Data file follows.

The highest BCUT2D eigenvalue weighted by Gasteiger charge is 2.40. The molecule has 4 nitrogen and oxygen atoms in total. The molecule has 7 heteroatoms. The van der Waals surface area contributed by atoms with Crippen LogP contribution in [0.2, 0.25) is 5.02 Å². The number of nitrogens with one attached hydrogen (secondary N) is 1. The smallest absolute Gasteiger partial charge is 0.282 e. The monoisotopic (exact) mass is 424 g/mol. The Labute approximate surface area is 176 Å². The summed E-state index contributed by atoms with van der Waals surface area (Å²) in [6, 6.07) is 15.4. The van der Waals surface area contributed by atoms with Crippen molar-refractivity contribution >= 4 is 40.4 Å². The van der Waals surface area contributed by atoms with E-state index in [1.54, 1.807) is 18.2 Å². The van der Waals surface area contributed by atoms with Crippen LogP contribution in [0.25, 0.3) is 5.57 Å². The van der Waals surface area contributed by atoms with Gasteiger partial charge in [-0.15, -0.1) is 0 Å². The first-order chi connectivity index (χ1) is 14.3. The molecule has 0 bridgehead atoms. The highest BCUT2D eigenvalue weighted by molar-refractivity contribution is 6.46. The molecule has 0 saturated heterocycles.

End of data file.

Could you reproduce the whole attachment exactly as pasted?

The highest BCUT2D eigenvalue weighted by Gasteiger charge is 2.40. The molecule has 4 nitrogen and oxygen atoms in total. The molecule has 7 heteroatoms. The van der Waals surface area contributed by atoms with Crippen LogP contribution in [0.2, 0.25) is 5.02 Å². The number of nitrogens with one attached hydrogen (secondary N) is 1. The smallest absolute Gasteiger partial charge is 0.282 e. The monoisotopic (exact) mass is 424 g/mol. The Labute approximate surface area is 176 Å². The summed E-state index contributed by atoms with van der Waals surface area (Å²) in [6, 6.07) is 15.4. The van der Waals surface area contributed by atoms with Crippen molar-refractivity contribution >= 4 is 40.4 Å². The van der Waals surface area contributed by atoms with E-state index in [1.54, 1.807) is 18.2 Å². The van der Waals surface area contributed by atoms with Crippen LogP contribution in [0.25, 0.3) is 5.57 Å². The van der Waals surface area contributed by atoms with Gasteiger partial charge in [-0.15, -0.1) is 0 Å². The first-order chi connectivity index (χ1) is 14.3. The molecule has 0 bridgehead atoms. The highest BCUT2D eigenvalue weighted by molar-refractivity contribution is 6.46. The molecule has 0 saturated heterocycles.